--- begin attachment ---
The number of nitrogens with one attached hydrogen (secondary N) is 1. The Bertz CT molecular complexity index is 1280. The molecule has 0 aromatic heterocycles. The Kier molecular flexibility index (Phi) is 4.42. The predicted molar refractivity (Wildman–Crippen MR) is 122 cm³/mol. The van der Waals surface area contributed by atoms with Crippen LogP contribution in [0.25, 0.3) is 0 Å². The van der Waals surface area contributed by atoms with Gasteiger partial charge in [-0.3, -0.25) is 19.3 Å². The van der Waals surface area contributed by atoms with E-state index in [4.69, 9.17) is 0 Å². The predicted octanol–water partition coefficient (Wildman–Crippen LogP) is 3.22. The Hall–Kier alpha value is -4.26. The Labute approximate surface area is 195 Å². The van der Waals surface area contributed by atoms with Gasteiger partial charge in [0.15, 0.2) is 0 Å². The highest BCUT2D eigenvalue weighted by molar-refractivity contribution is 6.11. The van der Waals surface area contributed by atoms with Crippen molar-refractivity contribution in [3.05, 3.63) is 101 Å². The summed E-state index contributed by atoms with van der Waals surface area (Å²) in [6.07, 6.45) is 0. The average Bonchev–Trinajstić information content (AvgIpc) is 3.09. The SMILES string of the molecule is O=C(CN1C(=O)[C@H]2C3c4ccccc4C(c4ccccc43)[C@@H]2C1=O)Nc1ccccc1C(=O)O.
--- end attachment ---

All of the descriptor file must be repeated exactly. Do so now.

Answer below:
The number of nitrogens with one attached hydrogen (secondary N) is 1. The Bertz CT molecular complexity index is 1280. The molecule has 0 aromatic heterocycles. The Kier molecular flexibility index (Phi) is 4.42. The predicted molar refractivity (Wildman–Crippen MR) is 122 cm³/mol. The van der Waals surface area contributed by atoms with Crippen LogP contribution in [0.25, 0.3) is 0 Å². The van der Waals surface area contributed by atoms with Gasteiger partial charge in [-0.3, -0.25) is 19.3 Å². The van der Waals surface area contributed by atoms with E-state index in [4.69, 9.17) is 0 Å². The predicted octanol–water partition coefficient (Wildman–Crippen LogP) is 3.22. The Hall–Kier alpha value is -4.26. The Labute approximate surface area is 195 Å². The van der Waals surface area contributed by atoms with Gasteiger partial charge in [0.15, 0.2) is 0 Å². The highest BCUT2D eigenvalue weighted by molar-refractivity contribution is 6.11. The van der Waals surface area contributed by atoms with Crippen molar-refractivity contribution in [3.05, 3.63) is 101 Å². The summed E-state index contributed by atoms with van der Waals surface area (Å²) in [6.07, 6.45) is 0. The average Bonchev–Trinajstić information content (AvgIpc) is 3.09. The SMILES string of the molecule is O=C(CN1C(=O)[C@H]2C3c4ccccc4C(c4ccccc43)[C@@H]2C1=O)Nc1ccccc1C(=O)O.